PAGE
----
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Reconstructing Fragmentary Skeletal Remains

NCJ Number
Date Published
February 2017
2 pages
This report summarizes research funded by the National Institute of Justice (NIJ) that developed for testing a software that enables forensic anthropologists "to quantify and reconstruct fragmentary human skeletal remains from three-dimensional surface files produced by computed topography (CT) or laser scans."

This software addresses the difficulty encountered by forensic anthropologists when tasked with determining the number, age, and gender of victims consigned to mass graves where their bones commingle. The current method of piecing together fragmented bones from multiple individuals relies on a geographical information system designed to store, analyze, and manipulate spatial geographical data. The system is not designed to analyze bone fragments and is not efficient at doing so, according to Mohamed Mahfouz, the biomedical and systems engineer who headed the project that produced the software for testing. The software serves as a osteological case or scene management tool, with all scanned skeletal remains being reviewable within the software applications. The software enables the user to visualize fragmentary elements, accept or reject specific fragments, and merge the fragments into a fully reconstructed bone. The software is designed to work on fragments of four skeletal elements: the femur, humerus, pelvis, and skull. Features are taken from each bone fragment by measuring surface roughness. Those features are matched to corresponding features on a "template" bone. The templates are derived from a database of 800 skeletal remains from the William M. Bass Donated Collection and Goldmine Collection. The software was tested on a subset of 2,061 scanned bone fragments from the Morton Shell Mound, an ancient ossuary in Louisiana that has yielded about 24,000 human bone fragments. The ultimate goal, according to Mahfouz, is to improve the software so it can automatically scan, score, and reconstruct fragments from commingled bones.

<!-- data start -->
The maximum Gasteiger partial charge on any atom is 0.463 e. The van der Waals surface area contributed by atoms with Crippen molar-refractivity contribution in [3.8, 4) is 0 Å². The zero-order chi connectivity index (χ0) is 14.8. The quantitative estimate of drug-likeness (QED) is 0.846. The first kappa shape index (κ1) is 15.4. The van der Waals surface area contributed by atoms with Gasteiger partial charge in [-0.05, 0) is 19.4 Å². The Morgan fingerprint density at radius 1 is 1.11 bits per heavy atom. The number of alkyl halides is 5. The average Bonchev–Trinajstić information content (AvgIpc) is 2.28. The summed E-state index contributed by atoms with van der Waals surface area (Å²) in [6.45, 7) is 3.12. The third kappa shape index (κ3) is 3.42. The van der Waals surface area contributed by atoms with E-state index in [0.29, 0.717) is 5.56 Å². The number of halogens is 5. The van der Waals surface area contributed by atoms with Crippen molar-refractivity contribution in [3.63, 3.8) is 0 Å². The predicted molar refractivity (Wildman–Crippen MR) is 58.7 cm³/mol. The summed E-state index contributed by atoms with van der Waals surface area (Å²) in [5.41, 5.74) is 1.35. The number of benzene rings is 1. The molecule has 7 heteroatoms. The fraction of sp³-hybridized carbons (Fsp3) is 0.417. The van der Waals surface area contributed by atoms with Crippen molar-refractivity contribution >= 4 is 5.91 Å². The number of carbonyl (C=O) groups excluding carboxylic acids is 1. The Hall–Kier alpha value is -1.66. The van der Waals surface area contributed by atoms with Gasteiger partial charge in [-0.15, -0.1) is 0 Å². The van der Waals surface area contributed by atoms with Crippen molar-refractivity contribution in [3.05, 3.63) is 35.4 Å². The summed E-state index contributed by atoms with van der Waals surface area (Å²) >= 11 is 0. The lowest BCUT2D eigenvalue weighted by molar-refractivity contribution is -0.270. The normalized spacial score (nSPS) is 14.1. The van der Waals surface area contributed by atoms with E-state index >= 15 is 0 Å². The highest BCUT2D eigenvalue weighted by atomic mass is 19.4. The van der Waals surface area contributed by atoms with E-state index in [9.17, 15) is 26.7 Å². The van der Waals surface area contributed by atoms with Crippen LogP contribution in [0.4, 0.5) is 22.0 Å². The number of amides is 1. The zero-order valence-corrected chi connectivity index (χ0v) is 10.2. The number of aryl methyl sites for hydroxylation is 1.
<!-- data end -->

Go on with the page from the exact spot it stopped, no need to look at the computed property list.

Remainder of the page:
Date Published: February 1, 2017